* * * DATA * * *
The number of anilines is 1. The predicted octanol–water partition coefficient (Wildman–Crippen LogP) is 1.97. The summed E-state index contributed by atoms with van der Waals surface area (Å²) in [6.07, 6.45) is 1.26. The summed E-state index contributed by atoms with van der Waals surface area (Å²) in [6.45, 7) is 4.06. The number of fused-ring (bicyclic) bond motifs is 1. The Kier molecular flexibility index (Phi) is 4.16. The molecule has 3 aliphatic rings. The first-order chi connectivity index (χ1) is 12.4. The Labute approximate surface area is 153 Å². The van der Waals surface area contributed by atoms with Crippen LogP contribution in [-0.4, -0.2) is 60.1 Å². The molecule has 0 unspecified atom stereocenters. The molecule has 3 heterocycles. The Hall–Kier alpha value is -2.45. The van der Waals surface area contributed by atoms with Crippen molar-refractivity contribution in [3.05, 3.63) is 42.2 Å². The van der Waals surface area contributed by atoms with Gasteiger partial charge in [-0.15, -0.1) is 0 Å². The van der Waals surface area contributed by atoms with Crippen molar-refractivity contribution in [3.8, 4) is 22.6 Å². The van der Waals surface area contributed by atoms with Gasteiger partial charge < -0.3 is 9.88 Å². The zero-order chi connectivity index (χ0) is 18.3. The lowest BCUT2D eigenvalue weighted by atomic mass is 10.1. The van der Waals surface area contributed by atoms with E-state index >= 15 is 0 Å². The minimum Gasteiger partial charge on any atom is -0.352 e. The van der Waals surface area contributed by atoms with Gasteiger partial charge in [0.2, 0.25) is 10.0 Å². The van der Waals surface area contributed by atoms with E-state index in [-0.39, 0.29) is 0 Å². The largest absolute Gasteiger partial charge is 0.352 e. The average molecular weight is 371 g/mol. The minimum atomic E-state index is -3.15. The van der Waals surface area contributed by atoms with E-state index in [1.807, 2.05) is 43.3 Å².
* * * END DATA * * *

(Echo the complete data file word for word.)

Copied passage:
The number of anilines is 1. The predicted octanol–water partition coefficient (Wildman–Crippen LogP) is 1.97. The summed E-state index contributed by atoms with van der Waals surface area (Å²) in [6.07, 6.45) is 1.26. The summed E-state index contributed by atoms with van der Waals surface area (Å²) in [6.45, 7) is 4.06. The number of fused-ring (bicyclic) bond motifs is 1. The Kier molecular flexibility index (Phi) is 4.16. The molecule has 3 aliphatic rings. The first-order chi connectivity index (χ1) is 12.4. The Labute approximate surface area is 153 Å². The van der Waals surface area contributed by atoms with Crippen LogP contribution in [-0.4, -0.2) is 60.1 Å². The molecule has 0 unspecified atom stereocenters. The molecule has 3 heterocycles. The Hall–Kier alpha value is -2.45. The van der Waals surface area contributed by atoms with Crippen molar-refractivity contribution in [3.05, 3.63) is 42.2 Å². The van der Waals surface area contributed by atoms with Gasteiger partial charge in [-0.15, -0.1) is 0 Å². The van der Waals surface area contributed by atoms with Crippen molar-refractivity contribution in [3.8, 4) is 22.6 Å². The van der Waals surface area contributed by atoms with Gasteiger partial charge < -0.3 is 9.88 Å². The zero-order chi connectivity index (χ0) is 18.3. The lowest BCUT2D eigenvalue weighted by atomic mass is 10.1. The van der Waals surface area contributed by atoms with E-state index >= 15 is 0 Å². The minimum Gasteiger partial charge on any atom is -0.352 e. The van der Waals surface area contributed by atoms with Gasteiger partial charge in [0.2, 0.25) is 10.0 Å². The van der Waals surface area contributed by atoms with E-state index in [-0.39, 0.29) is 0 Å². The largest absolute Gasteiger partial charge is 0.352 e. The average molecular weight is 371 g/mol. The minimum atomic E-state index is -3.15. The van der Waals surface area contributed by atoms with E-state index in [1.807, 2.05) is 43.3 Å².